Samuel James Rule was born in Hayle 1, Cornwall, England in early 1854 and his birth was registered on the first quarter of that year. He was the son of Richard Rule (1806-1884), a master mariner, and Mary Phillips (1816-?). His father was Cornish and his mother Welsh, a native of Pembrokeshire.
Samuel had nine known siblings: Elizabeth (b. 1838), Richard (b. 1841), John (b. 1843), Henry (b. 1845), William (b. 1847), Charles (b. 1849), Davey Edwards (b. 1850), Mary Jane (b. 1853) and Frederick (b. 1859).
Samuel first appears on the 1861 census whilst living at Clifton Terrace, Phillack, Cornwall but was absent from the 1871 census whilst his family were at the same address. With the family still at the Clifton Terrace address on the 1881 census, Samuel was now listed as a ship's steward, having went to sea aged 14.
Samuel was married in St George's Church, Everton, Liverpool on 5 November 1884 to Catherine Mary Sale (b. 1857 in Liverpool) and they went on to have four children: Winifred (1887-1966), Nellie (b. 1890), Samuel Charles (1892-1918) and Alice Mary (1896-1978).
On the 1891 census Samuel, his wife and first two children are listed as living with his wife's mother and stepfather, Mr and Mrs William French, at an address in Walton, Liverpool and he was described as a ship's steward. His family are living at 14 Esmond Street, Walton at the time of the 1901 census but Samuel is absent, most likely at sea. At the time of the 1911 census Samuel and his wife were listed as visitors at 81 Atherley Road, Shirley, Southampton
When he signed-on to the Titanic, on 6 April 1912, Samuel gave his address as 81 Atherley Road, (Southampton). His last ship had been the Olympic. As a first class bathroom steward he received monthly wages of £3 15s.
On the night of the sinking, Samuel was rescued in aft starboard lifeboat 15. He later recounted:
'I was asleep when the cessation of the engines woke me'... 'The shock was so great, and I heard no crash, but the engines were going full speed astern, and I knew something was wrong. I got up and went upstairs, but as there was no commotion I went back and dressed. A few minutes later a messenger came down and said we all had to leave our cabins, that all had to be served with lifebelts, and the cabins were to be locked. I assisted in getting up some provisions and when I got on deck I saw they were preparing to lower the boats. Though placed on the boat deck, the provisions were never used. Mr Murdoch was in charge of my side of the ship - the starboard - and he directed the getting away of the boats without confusion. I helped to lower the boats - all the odd numbers were on my side - and I was told to get into No. 15 as one of the crew.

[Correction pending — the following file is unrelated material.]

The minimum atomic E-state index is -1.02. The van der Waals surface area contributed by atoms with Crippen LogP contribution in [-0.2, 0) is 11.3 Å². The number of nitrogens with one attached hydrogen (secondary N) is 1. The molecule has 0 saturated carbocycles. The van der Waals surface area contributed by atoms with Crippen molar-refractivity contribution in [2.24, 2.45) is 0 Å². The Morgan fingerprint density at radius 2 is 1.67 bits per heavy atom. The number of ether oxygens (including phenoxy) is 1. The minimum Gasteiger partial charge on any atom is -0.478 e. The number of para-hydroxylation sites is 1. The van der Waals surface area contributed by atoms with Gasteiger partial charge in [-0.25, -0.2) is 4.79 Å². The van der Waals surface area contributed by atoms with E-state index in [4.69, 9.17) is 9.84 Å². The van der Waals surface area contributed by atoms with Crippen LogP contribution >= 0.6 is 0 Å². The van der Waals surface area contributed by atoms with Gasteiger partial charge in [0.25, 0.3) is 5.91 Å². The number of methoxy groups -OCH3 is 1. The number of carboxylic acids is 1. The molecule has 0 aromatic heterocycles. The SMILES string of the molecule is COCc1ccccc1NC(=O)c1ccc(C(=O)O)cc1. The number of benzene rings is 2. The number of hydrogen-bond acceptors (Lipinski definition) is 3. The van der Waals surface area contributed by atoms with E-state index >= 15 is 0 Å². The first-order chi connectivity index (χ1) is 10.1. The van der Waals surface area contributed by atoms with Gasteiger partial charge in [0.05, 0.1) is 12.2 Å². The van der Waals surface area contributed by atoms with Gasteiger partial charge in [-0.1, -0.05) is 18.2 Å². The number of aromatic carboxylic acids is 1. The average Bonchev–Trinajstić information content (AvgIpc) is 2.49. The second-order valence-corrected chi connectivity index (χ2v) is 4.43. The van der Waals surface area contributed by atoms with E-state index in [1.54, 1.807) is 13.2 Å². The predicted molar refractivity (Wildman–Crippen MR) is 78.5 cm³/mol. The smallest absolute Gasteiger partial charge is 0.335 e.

St Ives Times, 3 May 1912
Samuel Rule was brought back to England with other crew members on board SS Lapland, which docked at Plymouth on 29 April 1912. After a night's enforced stay by the Board of Trade he was released the following day at 1.30pm. He returned to Southampton on the 6pm train from Plymouth. Rule was a witness at the British Inquiry and was called on the sixth day, 10 May 1912, to answer 302 questions.
How long Samuel stayed at sea is not certain. He later lived at 34 Valley Road, Anfield, Liverpool and allegedly suffered mental illness in his few years after the disaster. He died on 15 April 1915, the third anniversary of the sinking. His wife died in Liverpool in 1945 aged 88.
Samuel James Rule was buried in Kirkdale cemetery Liverpool, England in a unmarked grave section (C/E 6, plot 383).